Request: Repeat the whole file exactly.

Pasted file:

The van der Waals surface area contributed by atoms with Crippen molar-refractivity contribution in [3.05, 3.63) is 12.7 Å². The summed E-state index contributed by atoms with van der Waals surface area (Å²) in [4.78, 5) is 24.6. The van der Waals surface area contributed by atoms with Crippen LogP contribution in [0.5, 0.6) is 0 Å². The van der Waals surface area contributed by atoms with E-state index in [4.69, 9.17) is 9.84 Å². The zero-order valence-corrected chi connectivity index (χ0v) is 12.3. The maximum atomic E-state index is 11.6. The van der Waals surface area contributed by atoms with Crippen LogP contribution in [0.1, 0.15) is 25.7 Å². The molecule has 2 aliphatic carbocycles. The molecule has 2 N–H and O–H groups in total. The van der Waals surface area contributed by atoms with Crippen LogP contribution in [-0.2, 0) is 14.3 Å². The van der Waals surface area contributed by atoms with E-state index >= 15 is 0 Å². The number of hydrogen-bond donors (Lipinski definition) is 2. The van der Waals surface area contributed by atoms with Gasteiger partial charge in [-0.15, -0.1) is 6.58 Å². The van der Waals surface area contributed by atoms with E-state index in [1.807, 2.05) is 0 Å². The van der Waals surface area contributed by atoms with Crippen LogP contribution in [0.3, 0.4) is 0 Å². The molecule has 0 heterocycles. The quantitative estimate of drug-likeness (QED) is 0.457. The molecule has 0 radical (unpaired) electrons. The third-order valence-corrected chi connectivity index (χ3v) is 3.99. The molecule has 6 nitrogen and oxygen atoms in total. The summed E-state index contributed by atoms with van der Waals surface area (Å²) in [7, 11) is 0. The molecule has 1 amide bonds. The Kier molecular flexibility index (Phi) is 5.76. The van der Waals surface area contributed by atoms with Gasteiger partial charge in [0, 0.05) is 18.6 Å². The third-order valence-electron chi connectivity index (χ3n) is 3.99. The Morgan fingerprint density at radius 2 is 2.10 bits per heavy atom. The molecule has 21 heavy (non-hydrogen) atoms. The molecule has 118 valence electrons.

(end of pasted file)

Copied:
The van der Waals surface area contributed by atoms with Crippen molar-refractivity contribution in [3.05, 3.63) is 12.7 Å². The summed E-state index contributed by atoms with van der Waals surface area (Å²) in [4.78, 5) is 24.6. The van der Waals surface area contributed by atoms with Crippen LogP contribution in [0.5, 0.6) is 0 Å². The van der Waals surface area contributed by atoms with E-state index in [4.69, 9.17) is 9.84 Å². The zero-order valence-corrected chi connectivity index (χ0v) is 12.3. The maximum atomic E-state index is 11.6. The van der Waals surface area contributed by atoms with Crippen LogP contribution in [0.1, 0.15) is 25.7 Å². The molecule has 2 aliphatic carbocycles. The molecule has 2 N–H and O–H groups in total. The van der Waals surface area contributed by atoms with Crippen LogP contribution in [-0.2, 0) is 14.3 Å². The van der Waals surface area contributed by atoms with E-state index >= 15 is 0 Å². The number of hydrogen-bond donors (Lipinski definition) is 2. The van der Waals surface area contributed by atoms with Gasteiger partial charge in [-0.15, -0.1) is 6.58 Å². The van der Waals surface area contributed by atoms with E-state index in [1.807, 2.05) is 0 Å². The van der Waals surface area contributed by atoms with Crippen LogP contribution in [0.3, 0.4) is 0 Å². The molecule has 0 heterocycles. The quantitative estimate of drug-likeness (QED) is 0.457. The molecule has 0 radical (unpaired) electrons. The third-order valence-corrected chi connectivity index (χ3v) is 3.99. The molecule has 6 nitrogen and oxygen atoms in total. The summed E-state index contributed by atoms with van der Waals surface area (Å²) in [7, 11) is 0. The molecule has 1 amide bonds. The Kier molecular flexibility index (Phi) is 5.76. The van der Waals surface area contributed by atoms with Gasteiger partial charge in [0, 0.05) is 18.6 Å². The third-order valence-electron chi connectivity index (χ3n) is 3.99. The Morgan fingerprint density at radius 2 is 2.10 bits per heavy atom. The molecule has 21 heavy (non-hydrogen) atoms. The molecule has 118 valence electrons.